When she sits at her desk in the afternoon, with a bag of liquorice drops, she sometimes tells herself that she’s tried everything. To draw out the warmth she knows he has inside him. He’s like a wood-burning stove she can’t get lit.
“Are you busy with something else? Are you checking your mail? I can hear you typing. If you’d rather answer your mail than talk to me, you don’t have to call me in the middle of the night.”
“I’m not typing,” Roland says.
“I can hear you.”
“I’m not typing,” Roland says again.
“I heard you.”
“I wasn’t typing.”
“Do you think I’m crazy? You call and wake me up and you’re typing. Why do you call me if you’re typing?”
“I wasn’t typing,” Roland reiterates. “And I called you because you called me, and because you texted me. Twice, to be precise.”
“So then why aren’t you telling me anything?” Violet wants to know.
“I’m not much of a talker,” Roland says. “You know that. When’s the plumber coming?”
“In the morning. I think. You’re typing again.”
“I’m not typing.”
“Would you please knock it off? You’re talking to me now. Focus on this conversation. Stop typing.”
“I’m focused.”
Violet is sitting straight up in bed now. Mr. Bear is in her arms. He is, in fact, in a very bad way. One of his legs is coming off.
“The purpose of a conversation is that people tell each other things, right? So if you’re not going to tell me anything, why call? Didn’t anything happen that was worth telling about?”
“I don’t know what I’m supposed to tell,” Roland says. “It’s late. I’m tired. I love you.”
“Oh, could you maybe say that with a little more conviction? It sounds like you’re asking for the goddamn check.”
“I love you,” she hears again, but the intonation is the same.
Once she’d thought about joining the air force, she had wanted to do something almost no one had ever done before, there weren’t that many female F-16 pilots after all, but she had abandoned the idea.
“I won’t do it again, I promise. But if I don’t call and wake you up, you get angry too. Whatever I do, it’s wrong. I can’t do anything right.”
Would doll doctors be listed in the yellow pages? It was such an old-fashioned profession.
“Listen, I’m going to try this one more time. A conversation is when two people tell each other things. So what are we doing?”
“We’re having a conversation,” Roland says.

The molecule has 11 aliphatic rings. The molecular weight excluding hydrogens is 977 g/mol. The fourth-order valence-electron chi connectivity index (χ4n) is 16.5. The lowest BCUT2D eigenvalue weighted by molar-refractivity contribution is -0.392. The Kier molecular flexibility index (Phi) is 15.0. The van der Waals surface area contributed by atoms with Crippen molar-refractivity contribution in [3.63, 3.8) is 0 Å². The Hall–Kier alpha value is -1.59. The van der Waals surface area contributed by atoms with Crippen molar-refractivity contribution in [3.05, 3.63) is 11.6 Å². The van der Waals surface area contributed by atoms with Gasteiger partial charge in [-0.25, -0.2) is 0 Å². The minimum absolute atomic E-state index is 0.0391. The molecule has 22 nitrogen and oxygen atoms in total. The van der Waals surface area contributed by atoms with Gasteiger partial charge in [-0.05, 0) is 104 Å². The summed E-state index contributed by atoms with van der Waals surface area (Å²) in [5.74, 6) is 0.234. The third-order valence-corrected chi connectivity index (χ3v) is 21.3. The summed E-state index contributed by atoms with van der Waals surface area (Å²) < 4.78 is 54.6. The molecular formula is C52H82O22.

“No!” Violet’s shouting now. “We are not having a conversation, because you’re not telling me anything. And I still hear you typing. Would you please stop?”
“I can do two things at the same time. I can type and I can talk to you. I’m tired. If I type now, I can go to sleep later on. I’m saving time.”
“I’m not a time-saving device. I’m your girlfriend, goddamn it!”
“The one does not rule out the other,” Rolands says. “A good girlfriend is also a time-saving device.”
“Okay, I’ll run it back. How did your speech go?”
“You already asked me that. Good. I wasn’t dissatisfied, it could have been better. But fine, in fact. The discussion afterwards was a bit tame, though.”
“Shall we put an end to this conversation?” Violet asks. “Or is there something else you want to tell me? Let’s just stop, this isn’t a conversation. It’s nothing. It’s nothing at all.”
“No, I don’t want to stop this conversation. Not as long as you don’t. I don’t want you to be sad. I’ll go on until you hang up. I’m not giving up.”
“So is there something you want to tell me?”
“I’ve already told you everything. Is there something you want to tell me?”
“Yes,” Violet says. “Yes, there’s something I want to tell you. I cheated on you.”
She hears Roland laughing.
“Are you laughing?” she asks.
“Yes, I’m laughing,” Roland says.
“Why are you laughing?”
“Because it’s funny. Don’t you think it’s funny?”
“No, I don’t think it’s funny, no. I cheated on you.”
For a moment, all is silent.
“When?”
“Oh, so now you’ve stopped typing!” she shouts. “All of a sudden I have your undivided attention! Now the typing has stopped!”
“When?” Roland asks.
“So now the great economist has stopped typing, right?” Violet screams. “Now the typing is over!”
“I’m still typing.” Roland raises his voice now as well. “If you didn’t scream like that, you’d be able to hear me. Listen. I’m still typing. Type type type. All I want to know is: when?”


(Nijgh & Van Ditmar, Amsterdam, 2010)